Unparalleled global recession underway, warns Fitch Ratings

by • April 24, 2020 • Research and AnalysisComments (0)1133

In unparalleled global recession underway, world GDP is expected to fall by 3.9% in 2020

unparalleled global recessionFitch Ratings has made further large cuts to global GDP forecasts in its latest Global Economic Outlook (GEO) in response to coronavirus-related lockdown extensions and incoming data flows.

Fitch Ratings is updating its global economic forecasts more frequently than its usual quarterly publication cycle, given the speed at which the coronavirus crisis is evolving.

“World GDP is now expected to fall by 3.9% in 2020, a recession of unprecedented depth in the post-war period,” said Brian Coulton, Chief Economist at Fitch Ratings. “This is twice as large as the decline anticipated in our early April GEO update and would be twice as severe as the 2009 recession.”

Fitch’s Economics team, led by chief economist Brian Coulton, analyses global macroeconomic trends and their impact on credit markets around the world. The team publishes global macroeconomic research, forecasts and commentary focusing on 20 major advanced and emerging economies.

The decline in GDP equates to a USD2.8 trillion fall in global income levels relative to 2019 and a loss of USD4.5 trillion relative to our pre-virus expectations of 2020 global GDP. Fitch expects eurozone GDP to decline by 7%, US GDP by 5.6%, and UK GDP by 6.3% in 2020.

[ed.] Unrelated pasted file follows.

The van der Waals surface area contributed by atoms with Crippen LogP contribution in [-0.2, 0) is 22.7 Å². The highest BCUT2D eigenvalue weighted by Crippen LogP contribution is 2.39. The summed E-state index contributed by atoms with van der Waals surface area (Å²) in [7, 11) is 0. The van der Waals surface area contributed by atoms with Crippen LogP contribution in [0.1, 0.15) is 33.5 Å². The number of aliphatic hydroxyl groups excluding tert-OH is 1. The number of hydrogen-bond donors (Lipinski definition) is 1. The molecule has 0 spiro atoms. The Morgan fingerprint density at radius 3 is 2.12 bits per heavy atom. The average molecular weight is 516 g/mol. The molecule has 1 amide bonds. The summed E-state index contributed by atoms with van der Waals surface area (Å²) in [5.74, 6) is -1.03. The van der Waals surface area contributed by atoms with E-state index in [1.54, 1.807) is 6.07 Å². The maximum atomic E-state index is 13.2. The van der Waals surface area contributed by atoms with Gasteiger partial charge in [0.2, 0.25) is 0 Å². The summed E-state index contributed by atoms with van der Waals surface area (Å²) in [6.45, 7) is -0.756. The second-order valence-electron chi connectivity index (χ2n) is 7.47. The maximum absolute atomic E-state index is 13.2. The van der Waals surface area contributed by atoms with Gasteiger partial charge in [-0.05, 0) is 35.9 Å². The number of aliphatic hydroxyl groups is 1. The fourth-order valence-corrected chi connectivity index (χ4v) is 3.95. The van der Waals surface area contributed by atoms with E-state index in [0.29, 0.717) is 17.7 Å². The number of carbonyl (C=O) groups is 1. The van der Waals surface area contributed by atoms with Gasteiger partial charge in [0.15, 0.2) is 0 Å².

Unparalleled global recession more visible in Eurozone

The biggest downward revisions are in the eurozone, where the measures to halt the spread of the coronavirus have already taken a very heavy toll on activity in 1Q20. We have cut Italy’s 2020 GDP forecast to -8% following official indications that GDP already fell 5% in 1Q20 and after a recent extension of the lockdown there.

Official estimates also point to France and Spain experiencing near 5% declines in GDP in 1Q20, with the Spanish outlook hit particularly hard by the collapse in tourism. Even allowing for a slightly less negative outlook for Germany – where the headroom for policy easing is greater and the benefits of a recovery in China will be felt more directly – eurozone GDP is expected to shrink by 7% this year.

No country spared as unparalleled global recession gets underway

No country or region has been spared from the devastating economic impact of the global pandemic. We now anticipate that GDP in both the US and the UK – where lockdowns started a little later than in the eurozone – will decline by more than 10% (not annualised) in 2Q20, compared to forecasts of around 7% in our early April update. This will result in annual GDP declines of around 6%, despite aggressive macro policy easing.

A notable feature of this update is sharp further downward revisions to GDP forecasts for emerging markets (EM). Falling commodity prices, capital outflows and more-limited policy flexibility are exacerbating the impact of domestic virus-containment measures; Mexico, Brazil, Russia, South Africa and Turkey have all seen big GDP forecast adjustments. With China and India both now expected to see sub-1% growth, we expect an outright contraction in EM GDP in 2020, a development unprecedented since at least the 1980s.